The president’s state of the nation address has become difficult to process in recent years. His predecessor, now a self-confessed constitutional traitor, used to resort to his default fiction of “a good story to tell”. The EFF would ensure Twitter gets its fix and the looting would resume by sunrise.
But for some reason ─ my money is on a desperate need for some reprieve from the despair of our reality, however brief ─ I feel a sense of hope whenever Cyril Ramaphosa concludes his annual address before lawmakers. I am unsure as to what gets to me, the composition of his speech? (After all, I know of no one who has managed to tie fynbos and Maya Angelou in a single text) Or merely the sense that he seems engaged and appreciates the magnitude of what was written between his analogy of uniquely South African vegetation and a dead American poet.
My confusion stems from this supposed sincerity. Given that Ramaphosa remains a politician triggers many alarms, second only to promises by a used car salesperson.
The simple statement “we stand here not to make promises” was enough to get my attention. But it was the myriad examples, the tangible progress, and the detailed plans that got my knee bouncing. Ramaphosa included in this single address more substance than all of Jacob Zuma’s speeches before the legislature combined.
From timelines and numbers for the Covid-19 vaccine to infrastructure plans ─ including water projects and road maintenance; Listing 42 local products to be prioritised by both the public and private sectors along with support programs for small and medium businesses; Updates on efforts to increase Eskom’s generation capacity while also working to get independent producers into the network; Re-evaluation of the mandates of SOEs to make them more “responsive to the country’s needs” and; Feedback on the work of the Special Investigating Unit (SIU) and other measures to combat corruption.
So thorough was this address that the political opponents’ usual retort of ‘nothing new’ was anything but a fitting critique. Perhaps they are unaware ─ much like the irony of their standard response ─ that the majority of South Africans are not paid exorbitant salaries to scrutinise the government’s every move.
Then the criticism of others over the purchase of the AstraZeneca vaccine after initial studies questioned its efficacy against the variant of the virus in South Africa also seemed somewhat disingenuous. How do opposition MPs assume South Africans to be as informed as they are of the minute details of government programmes yet simultaneously assume that the public is unaware that both the Africa Centres for Disease Control and Prevention (CDC) and the World Health Organisation (WHO) recommended that the AstraZeneca can and should still be used?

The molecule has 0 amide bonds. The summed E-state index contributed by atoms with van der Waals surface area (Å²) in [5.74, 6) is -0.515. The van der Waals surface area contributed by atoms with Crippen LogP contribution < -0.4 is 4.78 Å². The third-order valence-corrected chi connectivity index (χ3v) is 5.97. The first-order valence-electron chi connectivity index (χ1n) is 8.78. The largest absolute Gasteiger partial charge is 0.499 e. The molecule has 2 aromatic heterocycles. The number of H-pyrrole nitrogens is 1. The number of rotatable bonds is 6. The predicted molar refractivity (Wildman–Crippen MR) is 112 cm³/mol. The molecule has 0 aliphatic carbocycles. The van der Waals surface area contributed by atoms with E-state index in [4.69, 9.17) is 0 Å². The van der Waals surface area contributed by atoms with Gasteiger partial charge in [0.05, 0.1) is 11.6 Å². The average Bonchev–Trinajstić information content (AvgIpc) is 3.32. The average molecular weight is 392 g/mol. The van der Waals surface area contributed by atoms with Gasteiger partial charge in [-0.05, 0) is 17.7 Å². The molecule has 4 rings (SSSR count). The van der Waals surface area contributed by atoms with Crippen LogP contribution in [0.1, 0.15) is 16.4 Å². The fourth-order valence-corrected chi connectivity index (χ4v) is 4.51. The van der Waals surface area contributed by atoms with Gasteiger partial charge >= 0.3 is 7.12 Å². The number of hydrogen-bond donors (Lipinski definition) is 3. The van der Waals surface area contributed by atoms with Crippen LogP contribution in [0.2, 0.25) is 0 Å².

But the questionable calibre of the parliamentary opposition aside, the president’s address would have been more convincing if the facts agreed with his sentiment.
Unfortunately, months after the first vaccines were developed and, in some instances, approved for use, South Africa is yet to administer its first shot. At the time of the president’s address shots for frontline workers ─ the first phase of the government’s vaccine programme ─ were still en route and the “provinces have rollout plans in place”.
The number of economic programmes the president mentioned almost made me forget that official figures still have the country’s unemployment rate at a record high; that thousands of businesses have closed in the last year; that the state simply does not have any money; that new plans for SOEs mean nothing while cash bags are still thrown at South African Airways (SAA), among others.
Oranges are more valuable than repeated promises to tackle corruption when cabinet ministers and senior state officials stand accused of abhorrent crimes; when the secretary general of the president’s party defends a toffie to the country’s supreme law by another senior comrade ─ both of whom participate in the formation of government policy.
To hear how the state’s measures curbed the spread of the coronavirus (and the spread of money) means little when they were only necessary because of the state’s inability to enforce its existing laws. And to learn that South Africa is now almost as unsafe for chickens as it is for its people provides no comfort.